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Character Strength of Growth Agency

The only constant in life is change.

Children, adolescents and adults living within modern societies are required to navigate a complex and experience rich world, with this occurring in the context of continuous change and fragmented relationships and support systems. Technology has revolutionised the ways humans communicate and engage with life, and have required all layers of society to adapt and evolve with this change process extremely rapidly. Looking forward in time, there are a number of distinct challenges that will require high levels of individual and collective adaptation. For instance:

  • The management and prioritisation of finite resources (including water, minerals, petroleum).
  • Standard of living pressures.
  • Globalisation where a common individualistic identity is becoming conditioned.
  • Responding to inter-cultural and/or ideological differences.
  • Pollution impacts on quality of life.
  • Technology changes with the workforce.
  • An ageing population.

Individuals that are in the best position to express resilience and wellbeing, as well as engage with life in a thriving and productive manner, are those that have the capacity to be agents of change, growth and adaptation. That is, humans that can work with others to acknowledge the change around them, become industrious or curious within the change process, and re-evaluate their goals and expectations in a dynamic manner (aligned to their values or what is important to them), with the view of taking committed action towards those goals.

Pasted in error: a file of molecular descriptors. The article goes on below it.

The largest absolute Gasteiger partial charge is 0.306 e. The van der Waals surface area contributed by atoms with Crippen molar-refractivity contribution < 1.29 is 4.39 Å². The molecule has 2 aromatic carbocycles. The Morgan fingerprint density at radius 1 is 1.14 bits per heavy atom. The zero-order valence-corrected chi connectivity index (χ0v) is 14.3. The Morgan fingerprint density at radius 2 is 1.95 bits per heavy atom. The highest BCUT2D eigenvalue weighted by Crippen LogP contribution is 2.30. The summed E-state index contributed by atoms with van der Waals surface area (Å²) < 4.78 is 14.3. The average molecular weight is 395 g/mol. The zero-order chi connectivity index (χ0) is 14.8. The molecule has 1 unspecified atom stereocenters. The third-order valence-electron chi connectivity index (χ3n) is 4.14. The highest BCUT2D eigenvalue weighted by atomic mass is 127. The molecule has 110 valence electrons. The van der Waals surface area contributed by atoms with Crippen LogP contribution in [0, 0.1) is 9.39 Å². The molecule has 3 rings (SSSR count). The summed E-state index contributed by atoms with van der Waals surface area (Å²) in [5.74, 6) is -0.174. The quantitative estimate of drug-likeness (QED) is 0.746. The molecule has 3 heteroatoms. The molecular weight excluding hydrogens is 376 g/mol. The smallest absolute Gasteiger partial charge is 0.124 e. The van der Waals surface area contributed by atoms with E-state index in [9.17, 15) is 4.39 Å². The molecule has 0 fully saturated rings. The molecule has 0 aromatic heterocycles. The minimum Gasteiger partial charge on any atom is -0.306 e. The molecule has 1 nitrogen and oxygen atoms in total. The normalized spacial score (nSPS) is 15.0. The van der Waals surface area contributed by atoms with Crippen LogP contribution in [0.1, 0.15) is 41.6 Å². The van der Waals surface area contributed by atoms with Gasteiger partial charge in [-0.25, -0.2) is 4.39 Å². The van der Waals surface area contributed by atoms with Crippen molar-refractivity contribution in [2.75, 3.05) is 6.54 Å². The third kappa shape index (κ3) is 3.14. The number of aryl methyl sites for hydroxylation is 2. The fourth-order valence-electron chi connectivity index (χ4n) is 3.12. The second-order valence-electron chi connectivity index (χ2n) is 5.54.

At the heart of the Life Buoyancy model is the character strength of “growth agency“, which is expressed as children, young people and adults being agents of change, adaptation and growth in their own lives (and in the lives of others they support). This is defined as follows:

  • Individuals viewing problems, stressors and challenges as opportunities to learn and grow, clarify values and goals, become more resilient and positively assist in the life journey.
  • Individuals being willing to initiate personal change when presented with a stressor, challenge or problem impacting on themselves or another.
  • Growth and change being grounded upon an intrinsic value orientation (e.g., valuing of family, community, culture, spirituality or pro-social identity roles).

An assessment instrument titled the Behaviour Change Questionnaire (BCQ), based upon the Transtheoretical Model (Stages of Change), has been designed to operationalise and assess willingness to change in children and young people1. This instrument is currently being tested through a PhD program at Flinders University. For more information on the BCQ click here.


  1. Prochaska, J. O., Di Clemente, C. C., & Norcross, J. C. (1992). In search of how people change: Applications to addictive behaviors. American Psychologist, 47(9), 1102-1114.